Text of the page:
MORRIS: It's fascinating because I can see it even within my own family. When I was growing up, it was really difficult to reach my parents because I couldn't just call them at any time. So over time, my parents got smartphones. And now I can just call them at the push of a button, and we can just sign to each other. And it's so much easier, and it's so much faster, and we can just get so much more across. And then I've seen even with my parents - my mom especially is all over social media, and she's been picking up new signs because of it for the first time. And this is kind of how the idea for the story came about - is that my mom and I were on a train. We met a younger man who was an interpreter, and he was telling us, like, oh, your signs are old. Your signs are old. And he was joking that, like, I signed like an old person because...

CHANG: That's hilarious. Yeah.

MORRIS: My mom and I had not been exposed to, like, a lot of these newer signs. But now, like, with social media, my mom is learning a lot - like, a lot more new signs every day. And she's, like, teaching them to me.

CHANG: That is funny.

MORRIS: Yeah, it's really interesting. And so, like, I think it's just giving deaf people a whole new way to connect.

CHANG: You're bringing up this larger point that you make in your writing, and that is there are some real intergenerational tensions in ASL. I mean, just as a 46-year-old, sometimes I can't even understand what teenagers are texting to me. So I can imagine the same things are happening in sign language. Can you talk about some of those intergenerational rifts beyond just what technology...

MORRIS: Yeah.

CHANG: ...Has been forcing?

MORRIS: Yeah. So for example, the newer sign for dog kind of looks like you're just snapping your fingers, and the older sign for dog involved patting your thigh. My mom does not like the newer sign, and she prefers the old sign. She's like, I don't want to use the new sign. Like, I like my sign. And for some deaf people, like, the older signs are very cherished, right?

CHANG: Yeah.

MORRIS: So they're very, like, special to them. They're like, oh, this is how I've always signed this word, right? And then there's also the issue of just understanding each other. I talked to some deaf people who have deaf children, and they say they have trouble even understanding their children sometimes just because of how fast and small their children are signing.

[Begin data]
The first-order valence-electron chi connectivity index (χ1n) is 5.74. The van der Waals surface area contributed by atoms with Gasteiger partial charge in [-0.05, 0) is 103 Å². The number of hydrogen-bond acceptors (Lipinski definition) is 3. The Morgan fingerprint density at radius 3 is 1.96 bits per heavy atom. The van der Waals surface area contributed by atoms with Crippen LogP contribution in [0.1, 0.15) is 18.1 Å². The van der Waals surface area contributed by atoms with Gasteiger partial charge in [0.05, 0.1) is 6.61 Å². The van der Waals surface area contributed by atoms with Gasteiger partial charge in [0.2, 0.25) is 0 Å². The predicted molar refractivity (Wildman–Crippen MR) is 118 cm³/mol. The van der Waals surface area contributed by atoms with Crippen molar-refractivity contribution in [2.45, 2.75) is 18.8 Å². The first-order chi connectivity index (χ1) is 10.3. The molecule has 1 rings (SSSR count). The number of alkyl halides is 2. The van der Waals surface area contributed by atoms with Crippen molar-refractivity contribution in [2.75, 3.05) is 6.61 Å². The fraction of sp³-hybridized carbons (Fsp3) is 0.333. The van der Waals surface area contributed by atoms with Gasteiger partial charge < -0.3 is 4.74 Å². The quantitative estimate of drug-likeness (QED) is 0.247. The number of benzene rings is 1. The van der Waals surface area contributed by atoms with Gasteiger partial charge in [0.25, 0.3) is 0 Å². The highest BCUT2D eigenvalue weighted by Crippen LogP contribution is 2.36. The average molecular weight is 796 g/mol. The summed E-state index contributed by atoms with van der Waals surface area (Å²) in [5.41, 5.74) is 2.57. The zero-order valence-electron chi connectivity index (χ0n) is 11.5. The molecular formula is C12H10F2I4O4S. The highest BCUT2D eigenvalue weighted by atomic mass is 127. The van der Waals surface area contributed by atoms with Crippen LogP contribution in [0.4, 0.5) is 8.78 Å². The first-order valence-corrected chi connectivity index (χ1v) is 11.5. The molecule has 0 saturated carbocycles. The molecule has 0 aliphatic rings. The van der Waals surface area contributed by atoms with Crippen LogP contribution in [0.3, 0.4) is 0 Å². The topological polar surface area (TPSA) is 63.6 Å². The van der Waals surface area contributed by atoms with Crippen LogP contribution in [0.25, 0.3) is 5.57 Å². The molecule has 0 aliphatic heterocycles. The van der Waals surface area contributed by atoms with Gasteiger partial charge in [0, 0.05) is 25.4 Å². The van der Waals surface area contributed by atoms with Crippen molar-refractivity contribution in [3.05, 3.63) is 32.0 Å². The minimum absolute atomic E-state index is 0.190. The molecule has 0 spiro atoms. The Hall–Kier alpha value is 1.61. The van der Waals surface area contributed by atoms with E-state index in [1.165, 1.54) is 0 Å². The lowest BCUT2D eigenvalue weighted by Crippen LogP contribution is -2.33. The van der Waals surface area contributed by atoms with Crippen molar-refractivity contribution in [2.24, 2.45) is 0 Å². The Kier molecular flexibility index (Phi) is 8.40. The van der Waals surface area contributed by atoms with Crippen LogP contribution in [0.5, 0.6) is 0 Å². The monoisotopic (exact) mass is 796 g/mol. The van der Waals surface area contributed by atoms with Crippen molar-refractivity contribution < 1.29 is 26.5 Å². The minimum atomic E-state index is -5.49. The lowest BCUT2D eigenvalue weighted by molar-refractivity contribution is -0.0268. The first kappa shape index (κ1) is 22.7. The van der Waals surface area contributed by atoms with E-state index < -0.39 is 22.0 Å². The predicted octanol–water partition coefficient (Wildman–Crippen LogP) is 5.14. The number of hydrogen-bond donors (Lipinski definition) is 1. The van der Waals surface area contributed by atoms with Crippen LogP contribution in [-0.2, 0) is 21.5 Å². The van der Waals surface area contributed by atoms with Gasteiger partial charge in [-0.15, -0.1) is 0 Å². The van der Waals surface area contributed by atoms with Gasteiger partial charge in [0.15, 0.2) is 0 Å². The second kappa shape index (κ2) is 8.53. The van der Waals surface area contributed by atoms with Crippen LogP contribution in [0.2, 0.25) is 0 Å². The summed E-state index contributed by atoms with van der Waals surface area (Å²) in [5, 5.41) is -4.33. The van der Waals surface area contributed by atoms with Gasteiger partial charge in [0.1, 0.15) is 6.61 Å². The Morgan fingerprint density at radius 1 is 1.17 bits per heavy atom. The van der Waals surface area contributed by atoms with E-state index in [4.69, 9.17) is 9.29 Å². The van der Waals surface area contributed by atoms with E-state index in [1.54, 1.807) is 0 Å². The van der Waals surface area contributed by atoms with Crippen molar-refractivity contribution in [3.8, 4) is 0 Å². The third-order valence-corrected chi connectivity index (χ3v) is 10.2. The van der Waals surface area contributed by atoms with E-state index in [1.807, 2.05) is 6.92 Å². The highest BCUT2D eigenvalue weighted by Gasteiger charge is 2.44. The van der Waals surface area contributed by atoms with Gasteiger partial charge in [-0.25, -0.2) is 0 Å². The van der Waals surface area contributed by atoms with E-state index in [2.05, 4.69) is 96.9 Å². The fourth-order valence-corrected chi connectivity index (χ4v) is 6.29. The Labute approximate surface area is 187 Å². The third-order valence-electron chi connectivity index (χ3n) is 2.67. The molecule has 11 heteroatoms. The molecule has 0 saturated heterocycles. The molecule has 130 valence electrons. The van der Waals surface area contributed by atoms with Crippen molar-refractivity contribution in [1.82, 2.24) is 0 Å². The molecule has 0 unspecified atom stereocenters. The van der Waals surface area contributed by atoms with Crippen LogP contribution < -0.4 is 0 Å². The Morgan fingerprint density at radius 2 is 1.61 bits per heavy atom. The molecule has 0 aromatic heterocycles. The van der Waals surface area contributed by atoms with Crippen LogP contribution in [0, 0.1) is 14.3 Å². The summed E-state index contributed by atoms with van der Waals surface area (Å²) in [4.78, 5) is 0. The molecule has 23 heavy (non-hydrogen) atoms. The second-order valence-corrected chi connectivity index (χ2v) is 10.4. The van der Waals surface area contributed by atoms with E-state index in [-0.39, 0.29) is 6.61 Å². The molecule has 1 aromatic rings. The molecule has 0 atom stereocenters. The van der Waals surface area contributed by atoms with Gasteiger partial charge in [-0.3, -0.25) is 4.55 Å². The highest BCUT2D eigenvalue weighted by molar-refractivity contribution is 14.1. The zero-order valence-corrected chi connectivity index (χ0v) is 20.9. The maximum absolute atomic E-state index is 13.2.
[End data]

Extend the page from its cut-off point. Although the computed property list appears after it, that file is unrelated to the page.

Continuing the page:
CHANG: Oh, interesting.

MORRIS: It's almost like looking at a Rubik's cube of fingers, right? Like, it's just so fast.

CHANG: Wow.

MORRIS: And sometimes, like, older deaf people are like, oh, we really prefer when you sign slower because it's so much easier to understand.

CHANG: Yeah.

MORRIS: And we like the bigger signs because they're easier to see. And they say that the small signs are harder to, like, decipher and to see. So there's some debate about that. But then there's also debate about younger generations coming up with new signs. So in English, you know, you always got new slang and young people always coming up with it. And it's the same in ASL except ASL is such a small language. And it's a really tight-knit community. And with social media now, all of a sudden, people are just proposing new signs left and right. You know, we've always had new signs in ASL and innovation, but now it's happening at this, like, breakneck record...

CHANG: Yeah.

MORRIS: ...Speed because of video and social media.

CHANG: Such an interesting, enlightening conversation. That is Amanda Morris, a CODA who's hard of hearing and a disability reporter. Thank you so much for joining us today.

MORRIS: Thank you so much for having me.

(SOUNDBITE OF LAURYN HILL SONG, "DOO-WOP (THAT THING)") Transcript provided by NPR, Copyright NPR.

Ailsa Chang is an award-winning journalist who hosts All Things Considered along with Ari Shapiro, Audie Cornish, and Mary Louise Kelly. She landed in public radio after practicing law for a few years.
Megan Lim
Christopher Intagliata is an editor at All Things Considered, where he writes news and edits interviews with politicians, musicians, restaurant owners, scientists and many of the other voices heard on the air.